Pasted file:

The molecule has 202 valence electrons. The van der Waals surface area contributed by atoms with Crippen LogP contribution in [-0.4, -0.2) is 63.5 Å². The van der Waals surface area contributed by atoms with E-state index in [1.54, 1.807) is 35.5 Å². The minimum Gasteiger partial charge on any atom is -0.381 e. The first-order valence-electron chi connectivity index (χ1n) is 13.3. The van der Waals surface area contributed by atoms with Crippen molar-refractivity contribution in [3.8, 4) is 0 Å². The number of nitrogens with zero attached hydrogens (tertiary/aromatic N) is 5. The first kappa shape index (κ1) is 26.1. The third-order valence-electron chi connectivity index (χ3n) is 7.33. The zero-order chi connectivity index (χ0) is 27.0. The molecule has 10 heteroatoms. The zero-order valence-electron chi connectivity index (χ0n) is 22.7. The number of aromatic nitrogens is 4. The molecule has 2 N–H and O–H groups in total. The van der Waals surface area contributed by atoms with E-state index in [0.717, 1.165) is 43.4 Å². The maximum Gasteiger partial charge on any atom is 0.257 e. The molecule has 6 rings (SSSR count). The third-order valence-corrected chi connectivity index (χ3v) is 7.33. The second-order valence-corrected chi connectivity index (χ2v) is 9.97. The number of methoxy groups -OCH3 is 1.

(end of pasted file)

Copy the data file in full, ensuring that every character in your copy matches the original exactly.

The molecule has 202 valence electrons. The van der Waals surface area contributed by atoms with Crippen LogP contribution in [-0.4, -0.2) is 63.5 Å². The van der Waals surface area contributed by atoms with E-state index in [1.54, 1.807) is 35.5 Å². The minimum Gasteiger partial charge on any atom is -0.381 e. The first-order valence-electron chi connectivity index (χ1n) is 13.3. The van der Waals surface area contributed by atoms with Crippen molar-refractivity contribution in [3.8, 4) is 0 Å². The number of nitrogens with zero attached hydrogens (tertiary/aromatic N) is 5. The first kappa shape index (κ1) is 26.1. The third-order valence-electron chi connectivity index (χ3n) is 7.33. The zero-order chi connectivity index (χ0) is 27.0. The molecule has 10 heteroatoms. The zero-order valence-electron chi connectivity index (χ0n) is 22.7. The number of aromatic nitrogens is 4. The molecule has 2 N–H and O–H groups in total. The van der Waals surface area contributed by atoms with E-state index in [0.717, 1.165) is 43.4 Å². The maximum Gasteiger partial charge on any atom is 0.257 e. The molecule has 6 rings (SSSR count). The third-order valence-corrected chi connectivity index (χ3v) is 7.33. The second-order valence-corrected chi connectivity index (χ2v) is 9.97. The number of methoxy groups -OCH3 is 1.